Lessons of Lent

Shannon Gammon Articles, Carla Aday

In our rearview mirror sits Christmas, New Year’s, the Super Bowl and Valentine’s. And now the calendar turns to the season of Lent. Next week, on Ash Wednesday we kneel to receive ashes on our foreheads. Sometimes I dread Lent. It can feel like a smudge of gray paint muddying an already bleak winter. But this year, I am actually looking forward to it.

In the gospel of Luke, we read about the birth, life and teachings of Jesus. Then a third of the way through the good news, Luke writes about Jesus “When the days drew near for him to be taken up, he set his face to go to Jerusalem.” (Luke 9:51) The rest of the story unfolds with Jesus headed towards the pain of the cross and what we now know is the empty tomb. There is a heaviness about the rest of the story and yet somehow the story seems genuine and resonates.

Perhaps what draws me to Lent is that it calls us to examine our lives. Christmas is all about joy but Lent gives us the occasion to reflect on what is broken and painful in our world and in our own lives. Lent refuses to sugarcoat. Lent acknowledges the despair we feel about senseless gun violence, protracted family fractures, the horrific tragedy in Turkey and Syria, the fear of global unrest in Ukraine and the angst of a loved one undergoing chemotherapy. Lent reminds us that the God who came to earth entered into the reality of our human suffering and imagined a way for us to change.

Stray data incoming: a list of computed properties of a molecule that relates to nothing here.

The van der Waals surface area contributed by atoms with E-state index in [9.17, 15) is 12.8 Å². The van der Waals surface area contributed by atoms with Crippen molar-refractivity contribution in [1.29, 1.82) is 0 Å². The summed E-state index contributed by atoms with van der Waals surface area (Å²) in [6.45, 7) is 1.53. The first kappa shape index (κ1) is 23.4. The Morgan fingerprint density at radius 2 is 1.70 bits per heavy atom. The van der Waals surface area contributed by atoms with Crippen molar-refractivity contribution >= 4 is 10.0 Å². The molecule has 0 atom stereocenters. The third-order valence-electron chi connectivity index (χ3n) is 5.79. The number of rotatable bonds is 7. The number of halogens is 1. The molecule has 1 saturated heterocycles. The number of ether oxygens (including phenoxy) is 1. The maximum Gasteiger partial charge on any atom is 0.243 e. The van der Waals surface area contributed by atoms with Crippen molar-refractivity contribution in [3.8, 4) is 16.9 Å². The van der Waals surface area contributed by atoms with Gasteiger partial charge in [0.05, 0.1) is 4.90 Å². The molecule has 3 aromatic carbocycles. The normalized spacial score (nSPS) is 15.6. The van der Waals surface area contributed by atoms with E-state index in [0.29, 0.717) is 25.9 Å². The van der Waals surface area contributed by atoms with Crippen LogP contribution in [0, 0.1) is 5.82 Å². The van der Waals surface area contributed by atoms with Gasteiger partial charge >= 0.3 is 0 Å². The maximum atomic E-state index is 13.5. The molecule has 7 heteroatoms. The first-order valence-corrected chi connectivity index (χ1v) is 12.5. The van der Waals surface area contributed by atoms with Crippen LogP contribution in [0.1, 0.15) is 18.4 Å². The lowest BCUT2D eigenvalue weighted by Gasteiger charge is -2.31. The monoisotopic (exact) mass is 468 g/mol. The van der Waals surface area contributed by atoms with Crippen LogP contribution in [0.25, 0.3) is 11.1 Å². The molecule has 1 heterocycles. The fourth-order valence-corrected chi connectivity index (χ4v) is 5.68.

Jesus’ journey – as he sets his face to go to Jerusalem where he would be crucified – is an invitation for us to go on a journey too. I love how the late Frederick Buechner describes this journey and the invitation set before us all:

“The grace of God means something like: Here is your life. You might never have been, but you are because the party wouldn’t have been complete without you. Here is the world. Beautiful and terrible things will happen. Don’t be afraid. I am with you. Nothing can ever separate us. It’s for you I created the universe. I love you. There’s only one catch. Like any other gift, the gift of grace can be yours only if you’ll reach out and take it. Maybe being able to reach out and take it is a gift too.

Grace and Peace,